Thoughts on Campaign Down Design

After ruminating on this for a few days, I don’t know that I was very clear or precise in my attempts to discuss my thoughts on designing a game from campaign level down instead of from encounter level up. I don’t see that either style is explicitly good or bad and as I mentioned in the comments of my previous post it really just comes down to the play style I’m interested in. But I’ve kept thinking about it and here’s the next step.

When I say “design from the campaign level down” I don’t mean prepare a whole campaign with XP budgets and tiers of play and an Adventure Path like rigor… I mean only that I want my game to set me up for the long ride, not the pick up game. The pick up game is, to me, the afterthought. The larger goal of playing roleplaying games (again, for me) is to engage in long-term play with the same group of players and characters in a “living” game environment. I want the designers of the game to be thinking about that style of play when they design a game (something that 4E is actually pretty poor at).

I can only say that, when I’ve run my best games — the games I talk about for years afterword and that players still remind me of when we talk — it’s been a combination of factors that make those games great… But my part as the GM has been improved when I stop trying to write discreet adventure scenarios and transition to running the game like an ongoing soap opera with players picking up and dropping storylines that suit them an with plenty of “downtime” adventures.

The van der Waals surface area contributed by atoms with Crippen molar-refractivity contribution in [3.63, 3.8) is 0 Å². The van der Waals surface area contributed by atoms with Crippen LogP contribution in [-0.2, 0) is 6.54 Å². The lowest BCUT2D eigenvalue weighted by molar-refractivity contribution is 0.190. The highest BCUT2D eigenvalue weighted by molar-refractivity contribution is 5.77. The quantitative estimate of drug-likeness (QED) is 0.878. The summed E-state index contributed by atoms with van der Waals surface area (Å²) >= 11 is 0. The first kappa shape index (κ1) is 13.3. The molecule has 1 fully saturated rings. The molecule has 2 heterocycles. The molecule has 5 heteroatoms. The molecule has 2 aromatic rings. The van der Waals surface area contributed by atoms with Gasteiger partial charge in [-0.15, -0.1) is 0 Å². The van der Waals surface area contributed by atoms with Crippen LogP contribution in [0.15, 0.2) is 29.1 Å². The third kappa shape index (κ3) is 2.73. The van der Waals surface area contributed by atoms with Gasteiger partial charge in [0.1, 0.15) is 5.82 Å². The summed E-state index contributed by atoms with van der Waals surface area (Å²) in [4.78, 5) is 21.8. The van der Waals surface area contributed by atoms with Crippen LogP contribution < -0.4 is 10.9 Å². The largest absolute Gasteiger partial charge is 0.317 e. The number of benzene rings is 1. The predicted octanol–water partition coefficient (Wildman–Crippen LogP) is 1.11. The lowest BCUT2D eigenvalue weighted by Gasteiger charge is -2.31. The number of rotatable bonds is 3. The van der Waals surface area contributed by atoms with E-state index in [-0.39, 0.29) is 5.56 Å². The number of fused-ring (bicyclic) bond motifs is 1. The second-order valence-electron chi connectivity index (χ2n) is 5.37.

When I run an ongoing campaign my sessions rarely have a defined “beginning” and “end” and instead simply bleed from one week into the next. There is little of, “tonight we’ll assault the tower and next week we’ll go to a dungeon and next week we’ll spend some time in the city…” Admittedly, part of the reason this works is because my strength as a GM is working on the fly. I’m not a “plotter” GM. I’m a doer GM. I’m at my best when players are throwing stuff at me as fast as they can and I have to come up with answers on the spot and rationalize them later. Give me three weeks to sit down and plan a session though with a rules-heavy system and I’m likely to make a mess of it. It’s not what I’m good at. If I ran Kingmaker ever again I’d spend a lot more time letting my players shape their home kingdom and interacting with the people there instead of constantly running off into the wilderness on the “next” adventure.

It’s also because I see GMing as an active partnership with the players. I’m always stunned (as I’ve written about many times) by systems that require wagers, or fate points, or whatever, to allow players the privilege of altering some aspect of play or inserting details. I’m that guy who’s disappointed if my players aren’t doing this. I’m at my happiest when players are inventing their own NPCs, telling me what’s hanging on the walls, and shaping the personality and perception of the game world by their own actions. When I run Amber, for instance, my portrayals of certain Elder Amberites shifts from one campaign to the next based on how I see players interact with those elders for the first few times in a game. In one campaign my players decided they loved Fiona, in another they were terrified of her. I let that shape the way I ran her based on their interactions. I trust my players — sometimes even when maybe I shouldn’t — and I give them a lot of rope at the table because the game is just honestly better for me that way. And I want the same from a DM I play with.

I played with a DM a little while ago who mocked us (as a party) for interacting with his dungeon complex in intelligent ways because it meant we were thwarting his attempts to kill us. He did this to the point of eventually overriding character choice… So I quit the game. There is no place for that in gaming and we don’t do anyone any favors by being that kind of DM…